The Universal Vampire: Origins and Evolution of a Legend

The Universal Vampire: Origins and Evolution of a Legend

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Overview

This book presents the vampire as a truly international phenomenon, not restricted to the original folk character, the literary vampire (such as Dracula), or 20th and 21st-century film versions. Instead, we find examples of vampires from literally around the world: each culture and age reshaping the legend in its own image and even seeking psychological and scientific explanations to explain the phenomenon.


Product Details

ISBN-13: 9781611475807
Publisher: Fairleigh Dickinson University Press
Publication date: 04/01/2013
Edition description: New Edition
Pages: 262
Product dimensions: 6.20(w) x 9.10(h) x 1.00(d)

About the Author

Barbara Brodman is professor of humanities at Nova Southeastern University. She has published a variety of scholarly works that deal with international arts and affairs.

James E. Doan is professor of humanities at Nova Southeastern University, where he teaches courses in literature, the arts, folklore and mythology, including a course on the vampire that he has taught for twenty years.


Table of Contents

Contents

Acknowledgements

Barbara Brodman and James E Doan, Introduction

Part 1: The Western Vampire: From Draugr to Dracula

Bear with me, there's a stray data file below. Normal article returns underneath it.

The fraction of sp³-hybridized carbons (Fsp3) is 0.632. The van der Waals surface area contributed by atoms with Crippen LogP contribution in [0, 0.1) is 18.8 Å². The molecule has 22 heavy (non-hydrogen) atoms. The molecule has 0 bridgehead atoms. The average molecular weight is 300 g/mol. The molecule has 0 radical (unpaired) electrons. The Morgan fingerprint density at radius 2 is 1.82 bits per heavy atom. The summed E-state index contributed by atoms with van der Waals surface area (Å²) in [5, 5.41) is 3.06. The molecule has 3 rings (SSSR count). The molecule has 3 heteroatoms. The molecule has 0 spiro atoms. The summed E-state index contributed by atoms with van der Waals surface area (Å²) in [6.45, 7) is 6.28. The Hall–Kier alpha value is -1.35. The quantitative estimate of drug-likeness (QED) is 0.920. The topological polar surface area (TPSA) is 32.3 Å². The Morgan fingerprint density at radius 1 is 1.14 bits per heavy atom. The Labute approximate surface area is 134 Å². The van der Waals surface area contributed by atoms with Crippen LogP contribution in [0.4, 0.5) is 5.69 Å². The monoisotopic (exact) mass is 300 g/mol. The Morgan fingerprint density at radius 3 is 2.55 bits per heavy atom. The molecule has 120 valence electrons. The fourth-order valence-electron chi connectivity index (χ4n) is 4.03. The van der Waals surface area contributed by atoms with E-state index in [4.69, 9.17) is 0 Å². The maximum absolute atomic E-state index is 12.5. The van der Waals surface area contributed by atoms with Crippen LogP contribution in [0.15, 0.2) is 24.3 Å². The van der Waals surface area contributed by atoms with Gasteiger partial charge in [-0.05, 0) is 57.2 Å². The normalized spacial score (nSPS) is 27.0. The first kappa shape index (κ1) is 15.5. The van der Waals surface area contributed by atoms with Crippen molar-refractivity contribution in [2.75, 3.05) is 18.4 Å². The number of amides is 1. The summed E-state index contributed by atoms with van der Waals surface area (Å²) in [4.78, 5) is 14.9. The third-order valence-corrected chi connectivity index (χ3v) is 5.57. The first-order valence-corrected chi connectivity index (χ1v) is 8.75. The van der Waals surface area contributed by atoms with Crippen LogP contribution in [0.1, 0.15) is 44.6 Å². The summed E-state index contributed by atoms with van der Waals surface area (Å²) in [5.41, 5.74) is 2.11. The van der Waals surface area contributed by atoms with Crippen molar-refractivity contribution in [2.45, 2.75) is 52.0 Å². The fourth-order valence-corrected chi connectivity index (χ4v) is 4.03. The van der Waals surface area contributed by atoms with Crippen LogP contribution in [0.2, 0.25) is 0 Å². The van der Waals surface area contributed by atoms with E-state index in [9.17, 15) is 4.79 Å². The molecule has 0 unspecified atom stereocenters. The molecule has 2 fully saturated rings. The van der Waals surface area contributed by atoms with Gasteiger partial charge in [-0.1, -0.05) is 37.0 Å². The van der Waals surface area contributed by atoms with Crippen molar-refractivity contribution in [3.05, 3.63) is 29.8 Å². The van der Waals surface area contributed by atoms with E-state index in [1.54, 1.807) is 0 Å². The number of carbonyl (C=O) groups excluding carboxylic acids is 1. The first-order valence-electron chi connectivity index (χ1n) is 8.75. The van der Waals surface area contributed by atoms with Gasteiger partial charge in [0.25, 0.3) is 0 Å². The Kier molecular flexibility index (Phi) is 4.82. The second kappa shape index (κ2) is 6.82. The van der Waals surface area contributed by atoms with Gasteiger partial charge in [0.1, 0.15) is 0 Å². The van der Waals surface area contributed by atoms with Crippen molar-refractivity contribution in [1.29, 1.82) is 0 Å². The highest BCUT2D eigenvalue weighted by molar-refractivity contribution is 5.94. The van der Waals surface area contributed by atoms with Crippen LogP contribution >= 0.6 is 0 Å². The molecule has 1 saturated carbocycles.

Matthias Teichert,“Draugula”: The draugr in Old Norse-Icelandic Saga Literature and His Relationship to the Post-Medieval Vampire Myth

Paul E. H. Davis, Dracula Anticipated: The “Undead” in Anglo-Irish Literature

Alexis M. Milmine, Retracing the Shambling Steps of the Undead: The Blended Folkloric Elements of Vampirism in Bram Stoker’s Dracula

Cristina Artenie, Dracula’s Kitchen: A Glossary of Transylvanian Cuisine, Language and Ethnography

Part 2: Medical Explanations for the Vampire

Edward O. Keith, Biomedical Origins of Vampirism

Leo Ruickbie, Evidence for the Undead: The Role of Medical Investigation in the 18th-Century Vampire Epidemic

Clemens Ruthner, Undead Feedback: Adaptations and Echoes of Johann Flückinger’s Report, Visum et Repertum (1732), until the Millennium

Part 3: The Female Vampire in World Myth and the Arts

Nancy Schumann, Women with Bite: Tracing Vampire Women from Lilith to Twilight

Angela Tumini, Vampiresse: Embodiment of Sensuality and Erotic Horror in Carl Th. Dreyer’s Vampyr and Mario Bava’s The Mask of Satan

James E. Doan, The Vampire in Native American and Mesoamerican Lore

Katherine Allocco, Vampiric Viragoes: Villainizing and Sexualizing Arthurian Women in Dracula vs. King Arthur (2005)

Jamieson Ridenhour,‘If I Wasn’t a Girl, Would You Like Me Anyway?’ Le Fanu’s Carmilla and Alfredson’s Let the Right One In

Part 4: Old and New World Manifestations of the Vampire

Masaya Shimokusu, A Cultural Dynasty of Beautiful Vampires: Japan’s Acceptance, Modifications and Adaptations of Vampires

Tomas Jesús Garza, From Russia with Blood: Imagining the Vampire in Contemporary Russian Popular Culture

Adriana Gordillo, Dracula Comes to Mexico: Carlos Fuentes’ “Vlad,” Echoes of Origins, and the Return of Colonialism

Raúl Rodríguez-Hernández and Claudia Schaefer, Sublime Horror: Transparency, Melodrama and the Mise-en-Scène of Two Mexican Vampire Films

Bibliography

About the Contributors

Index









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